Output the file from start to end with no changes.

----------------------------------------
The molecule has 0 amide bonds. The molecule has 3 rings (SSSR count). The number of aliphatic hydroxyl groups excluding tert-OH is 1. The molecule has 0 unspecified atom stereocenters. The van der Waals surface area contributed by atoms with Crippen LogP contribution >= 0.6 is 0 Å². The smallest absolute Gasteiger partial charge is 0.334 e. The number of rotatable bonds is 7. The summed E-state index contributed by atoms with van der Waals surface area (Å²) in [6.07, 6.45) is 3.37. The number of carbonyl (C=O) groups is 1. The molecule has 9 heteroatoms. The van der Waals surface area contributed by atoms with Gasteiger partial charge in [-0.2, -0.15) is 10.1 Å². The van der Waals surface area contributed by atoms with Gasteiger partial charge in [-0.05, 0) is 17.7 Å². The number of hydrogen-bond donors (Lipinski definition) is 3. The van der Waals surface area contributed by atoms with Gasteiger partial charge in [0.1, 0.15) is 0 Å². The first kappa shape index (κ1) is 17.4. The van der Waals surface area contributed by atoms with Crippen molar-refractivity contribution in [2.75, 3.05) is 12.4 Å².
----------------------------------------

The molecule has 0 amide bonds. The molecule has 3 rings (SSSR count). The number of aliphatic hydroxyl groups excluding tert-OH is 1. The molecule has 0 unspecified atom stereocenters. The van der Waals surface area contributed by atoms with Crippen LogP contribution >= 0.6 is 0 Å². The smallest absolute Gasteiger partial charge is 0.334 e. The number of rotatable bonds is 7. The summed E-state index contributed by atoms with van der Waals surface area (Å²) in [6.07, 6.45) is 3.37. The number of carbonyl (C=O) groups is 1. The molecule has 9 heteroatoms. The van der Waals surface area contributed by atoms with Gasteiger partial charge in [-0.2, -0.15) is 10.1 Å². The van der Waals surface area contributed by atoms with Gasteiger partial charge in [-0.05, 0) is 17.7 Å². The number of hydrogen-bond donors (Lipinski definition) is 3. The van der Waals surface area contributed by atoms with Gasteiger partial charge in [0.1, 0.15) is 0 Å². The first kappa shape index (κ1) is 17.4. The van der Waals surface area contributed by atoms with Crippen molar-refractivity contribution in [2.75, 3.05) is 12.4 Å².